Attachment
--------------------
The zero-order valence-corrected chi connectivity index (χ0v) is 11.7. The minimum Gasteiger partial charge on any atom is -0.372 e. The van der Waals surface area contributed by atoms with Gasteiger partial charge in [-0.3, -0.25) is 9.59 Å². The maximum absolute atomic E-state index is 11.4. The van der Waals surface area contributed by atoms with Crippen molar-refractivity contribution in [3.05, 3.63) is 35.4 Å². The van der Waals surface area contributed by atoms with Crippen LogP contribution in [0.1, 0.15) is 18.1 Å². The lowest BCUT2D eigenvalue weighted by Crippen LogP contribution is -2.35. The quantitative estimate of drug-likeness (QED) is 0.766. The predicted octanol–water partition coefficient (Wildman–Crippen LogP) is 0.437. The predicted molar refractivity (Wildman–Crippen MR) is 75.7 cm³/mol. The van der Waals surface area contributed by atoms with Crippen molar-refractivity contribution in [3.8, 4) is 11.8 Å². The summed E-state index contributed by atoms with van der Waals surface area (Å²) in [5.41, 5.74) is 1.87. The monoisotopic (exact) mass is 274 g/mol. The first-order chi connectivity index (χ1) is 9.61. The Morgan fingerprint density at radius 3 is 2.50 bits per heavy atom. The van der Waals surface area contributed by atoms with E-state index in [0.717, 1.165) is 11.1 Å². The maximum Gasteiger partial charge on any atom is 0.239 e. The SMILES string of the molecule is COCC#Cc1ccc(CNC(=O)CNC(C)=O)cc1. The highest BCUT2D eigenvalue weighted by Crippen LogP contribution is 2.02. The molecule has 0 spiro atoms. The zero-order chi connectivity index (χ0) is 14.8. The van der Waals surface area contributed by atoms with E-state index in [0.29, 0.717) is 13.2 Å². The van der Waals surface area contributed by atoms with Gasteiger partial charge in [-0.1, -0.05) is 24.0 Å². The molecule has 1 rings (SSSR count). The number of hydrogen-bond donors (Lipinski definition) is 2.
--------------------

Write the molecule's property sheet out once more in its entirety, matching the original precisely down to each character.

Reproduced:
The zero-order valence-corrected chi connectivity index (χ0v) is 11.7. The minimum Gasteiger partial charge on any atom is -0.372 e. The van der Waals surface area contributed by atoms with Gasteiger partial charge in [-0.3, -0.25) is 9.59 Å². The maximum absolute atomic E-state index is 11.4. The van der Waals surface area contributed by atoms with Crippen molar-refractivity contribution in [3.05, 3.63) is 35.4 Å². The van der Waals surface area contributed by atoms with Crippen LogP contribution in [0.1, 0.15) is 18.1 Å². The lowest BCUT2D eigenvalue weighted by Crippen LogP contribution is -2.35. The quantitative estimate of drug-likeness (QED) is 0.766. The predicted octanol–water partition coefficient (Wildman–Crippen LogP) is 0.437. The predicted molar refractivity (Wildman–Crippen MR) is 75.7 cm³/mol. The van der Waals surface area contributed by atoms with Crippen molar-refractivity contribution in [3.8, 4) is 11.8 Å². The summed E-state index contributed by atoms with van der Waals surface area (Å²) in [5.41, 5.74) is 1.87. The monoisotopic (exact) mass is 274 g/mol. The first-order chi connectivity index (χ1) is 9.61. The Morgan fingerprint density at radius 3 is 2.50 bits per heavy atom. The van der Waals surface area contributed by atoms with E-state index in [0.717, 1.165) is 11.1 Å². The maximum Gasteiger partial charge on any atom is 0.239 e. The SMILES string of the molecule is COCC#Cc1ccc(CNC(=O)CNC(C)=O)cc1. The highest BCUT2D eigenvalue weighted by Crippen LogP contribution is 2.02. The molecule has 0 spiro atoms. The zero-order chi connectivity index (χ0) is 14.8. The van der Waals surface area contributed by atoms with E-state index in [0.29, 0.717) is 13.2 Å². The van der Waals surface area contributed by atoms with Gasteiger partial charge in [-0.1, -0.05) is 24.0 Å². The molecule has 1 rings (SSSR count). The number of hydrogen-bond donors (Lipinski definition) is 2.